When the last of five generations of Pattersons operating their spade-mill at Templepatrick died in 1990, a long tradition seemed likely to disappear, but the National Trust acquired the property and commissioned Hearth to carry out its restoration.
It is not by any stretch of the imagination a piece of fine architecture, but it is a fascinating relic of rural industrial archaeology, and following the Trust’s intervention spades are still made there today. The property started life as a paper mill, and was used as a linen beetling mill before the Pattersons took it over in 1910, so the challenge was to restore the mill to a working state as it was in its heyday (around 1950) while still revealing the earlier history.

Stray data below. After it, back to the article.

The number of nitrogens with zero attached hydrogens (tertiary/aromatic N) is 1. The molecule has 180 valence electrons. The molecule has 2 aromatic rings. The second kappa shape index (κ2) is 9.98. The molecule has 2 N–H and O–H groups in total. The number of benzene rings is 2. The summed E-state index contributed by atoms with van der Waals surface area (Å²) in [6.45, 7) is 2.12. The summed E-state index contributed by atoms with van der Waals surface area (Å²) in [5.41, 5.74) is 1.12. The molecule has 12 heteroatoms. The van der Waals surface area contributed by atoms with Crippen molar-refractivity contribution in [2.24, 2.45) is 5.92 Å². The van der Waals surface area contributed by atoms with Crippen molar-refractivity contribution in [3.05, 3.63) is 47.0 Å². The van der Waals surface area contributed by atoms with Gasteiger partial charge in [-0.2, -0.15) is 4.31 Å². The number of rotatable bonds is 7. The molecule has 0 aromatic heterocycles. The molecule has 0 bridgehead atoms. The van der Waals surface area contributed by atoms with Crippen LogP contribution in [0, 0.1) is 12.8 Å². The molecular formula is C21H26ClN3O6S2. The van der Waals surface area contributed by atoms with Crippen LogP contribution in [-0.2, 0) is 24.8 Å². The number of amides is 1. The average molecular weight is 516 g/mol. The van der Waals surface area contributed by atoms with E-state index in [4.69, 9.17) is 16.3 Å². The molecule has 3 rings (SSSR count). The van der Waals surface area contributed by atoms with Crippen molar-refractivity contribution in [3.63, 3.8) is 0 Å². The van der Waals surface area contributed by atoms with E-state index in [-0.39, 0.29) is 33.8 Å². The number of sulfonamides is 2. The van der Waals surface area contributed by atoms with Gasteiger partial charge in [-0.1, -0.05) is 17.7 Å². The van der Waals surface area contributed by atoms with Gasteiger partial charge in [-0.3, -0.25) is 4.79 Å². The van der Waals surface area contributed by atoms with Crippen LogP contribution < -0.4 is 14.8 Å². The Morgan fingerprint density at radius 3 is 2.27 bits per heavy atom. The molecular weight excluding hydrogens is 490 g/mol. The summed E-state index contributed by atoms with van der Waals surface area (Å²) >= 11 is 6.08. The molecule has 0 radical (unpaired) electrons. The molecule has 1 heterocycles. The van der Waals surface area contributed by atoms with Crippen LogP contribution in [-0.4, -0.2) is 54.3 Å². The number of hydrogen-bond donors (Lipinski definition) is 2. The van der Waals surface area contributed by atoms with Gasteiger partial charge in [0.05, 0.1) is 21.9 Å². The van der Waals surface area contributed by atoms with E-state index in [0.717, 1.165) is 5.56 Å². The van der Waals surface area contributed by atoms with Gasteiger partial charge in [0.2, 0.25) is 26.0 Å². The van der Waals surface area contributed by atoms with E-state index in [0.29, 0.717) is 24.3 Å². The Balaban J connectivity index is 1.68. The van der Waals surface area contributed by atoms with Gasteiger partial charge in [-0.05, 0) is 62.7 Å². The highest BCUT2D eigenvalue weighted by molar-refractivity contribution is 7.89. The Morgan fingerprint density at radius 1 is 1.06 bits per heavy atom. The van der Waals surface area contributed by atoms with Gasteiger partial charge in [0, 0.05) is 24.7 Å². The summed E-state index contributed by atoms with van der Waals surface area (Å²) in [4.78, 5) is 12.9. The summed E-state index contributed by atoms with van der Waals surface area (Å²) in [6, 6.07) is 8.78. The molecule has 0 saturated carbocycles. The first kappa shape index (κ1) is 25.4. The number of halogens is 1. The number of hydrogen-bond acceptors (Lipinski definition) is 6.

As well as repairing the buildings in 1993-94, the water turbine was brought back into operation by engineer Roy McMeekin, and it powers some thirty other machines through a system of belts and drives, which between them facilitate the many complex stages of hand-made spades. A difficult balance had to be struck between health and safety for workers and the desire to leave the interior as open and visible as possible for visitors.